Four horses died in the past week at Churchill Downs, raising concerns about the safety of the sport of horse racing. With the Kentucky Derby approaching, questions are being asked about the measures taken to ensure the safety of the animals during races. Although injuries are accepted as inherent consequences of the sport, there are concerns about the frequency of fatal injuries and whether enough is being done to address the issue.
According to the Jockey Club, more than 7,200 horses have died in races in the United States and Canada from 2009-21. This is a staggering number that cannot be ignored, and animal welfare advocates and industry experts alike are calling for increased regulation to ensure the safety of horses during races.
Wayne Pacelle, the president of Animal Wellness Action and a vocal advocate for tighter regulation of the racing industry, commented: “When you’re in competition, there are risks. I don’t think a zero-injury or zero-death standard is achievable. But we can do so much better than the present circumstances.”
While it may be impossible to eliminate all injuries and deaths, Pacelle’s point is valid. The industry needs to do more to minimize the risk to the animals that are the heart of the sport.
Churchill Downs indefinitely suspended trainer Saffie Joseph Jr. after two horses under his management collapsed and died after races, and Lord Miles was scratched from the Derby. This decision was commendable, though there has been no finding on why either of Joseph’s horses died.
After the 2019 Santa Anita racing season, new rules were created to address track safety, horse health, and state-by-state doping rules. Court challenges to protect the status quo have delayed new antidoping measures.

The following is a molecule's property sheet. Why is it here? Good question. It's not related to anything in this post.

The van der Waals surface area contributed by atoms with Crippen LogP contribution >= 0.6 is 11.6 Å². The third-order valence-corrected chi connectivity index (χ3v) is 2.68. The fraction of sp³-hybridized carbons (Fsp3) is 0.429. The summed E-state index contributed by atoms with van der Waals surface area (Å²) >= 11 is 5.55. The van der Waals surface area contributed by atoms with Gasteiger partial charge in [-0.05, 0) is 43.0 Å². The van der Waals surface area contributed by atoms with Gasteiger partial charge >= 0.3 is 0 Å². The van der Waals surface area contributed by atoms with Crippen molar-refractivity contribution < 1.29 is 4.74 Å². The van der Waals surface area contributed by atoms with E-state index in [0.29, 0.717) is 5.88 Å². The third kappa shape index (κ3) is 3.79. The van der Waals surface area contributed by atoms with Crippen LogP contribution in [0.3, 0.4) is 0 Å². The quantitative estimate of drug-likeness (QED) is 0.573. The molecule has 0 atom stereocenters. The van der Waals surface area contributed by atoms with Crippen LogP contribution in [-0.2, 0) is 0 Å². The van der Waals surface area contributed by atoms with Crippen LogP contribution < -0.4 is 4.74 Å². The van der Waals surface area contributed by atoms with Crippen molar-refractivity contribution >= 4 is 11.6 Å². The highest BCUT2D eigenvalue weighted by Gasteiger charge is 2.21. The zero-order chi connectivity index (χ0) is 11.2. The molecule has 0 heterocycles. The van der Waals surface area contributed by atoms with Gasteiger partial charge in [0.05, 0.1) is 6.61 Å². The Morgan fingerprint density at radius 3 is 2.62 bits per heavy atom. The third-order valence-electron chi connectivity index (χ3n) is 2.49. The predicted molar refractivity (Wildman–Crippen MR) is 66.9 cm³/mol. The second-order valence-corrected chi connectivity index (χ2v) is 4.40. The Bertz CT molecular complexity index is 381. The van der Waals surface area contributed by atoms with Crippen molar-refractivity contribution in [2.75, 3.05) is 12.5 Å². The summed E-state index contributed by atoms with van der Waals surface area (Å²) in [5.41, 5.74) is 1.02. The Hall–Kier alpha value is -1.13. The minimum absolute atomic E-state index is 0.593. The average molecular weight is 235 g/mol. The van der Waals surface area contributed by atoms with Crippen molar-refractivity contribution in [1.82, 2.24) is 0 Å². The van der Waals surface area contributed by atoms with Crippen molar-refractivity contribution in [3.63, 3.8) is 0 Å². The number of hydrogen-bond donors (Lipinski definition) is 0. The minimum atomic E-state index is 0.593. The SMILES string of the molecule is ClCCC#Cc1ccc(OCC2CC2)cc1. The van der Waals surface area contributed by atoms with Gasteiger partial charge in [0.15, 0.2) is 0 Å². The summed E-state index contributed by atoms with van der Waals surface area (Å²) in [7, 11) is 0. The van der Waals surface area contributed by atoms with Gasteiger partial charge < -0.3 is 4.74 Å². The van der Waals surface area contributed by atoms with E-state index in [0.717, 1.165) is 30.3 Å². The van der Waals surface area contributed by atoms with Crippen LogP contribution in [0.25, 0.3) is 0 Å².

Breeding practices that improve a horse’s speed but may also increase the risk of other health problems is a slippery slope that the industry needs to navigate. The challenge here is to find a balance between breeding horses for speed and safety. Not only will adherence to safety regulations and anti-doping policies help, but they will be essential. The sport of horse racing must demonstrate its commitment to animal welfare.
After his 2021 Derby winner failed a post-race drug test and was disqualified, Bob Baffert, the sport’s most notorious trainer, was banned for two years and won’t be at the track on Derby Day.
While many have called for racing to be abolished, Pacelle acknowledges that the industry will remain part of the sporting world. It’s a massive industry in the United States, providing jobs and revenue, and millions of people are passionate about it.
Here’s to hoping that the 19 horses in the Kentucky Derby make it to the finish line safely and that the industry will continue to work towards improved standards and regulations for the welfare of the animals.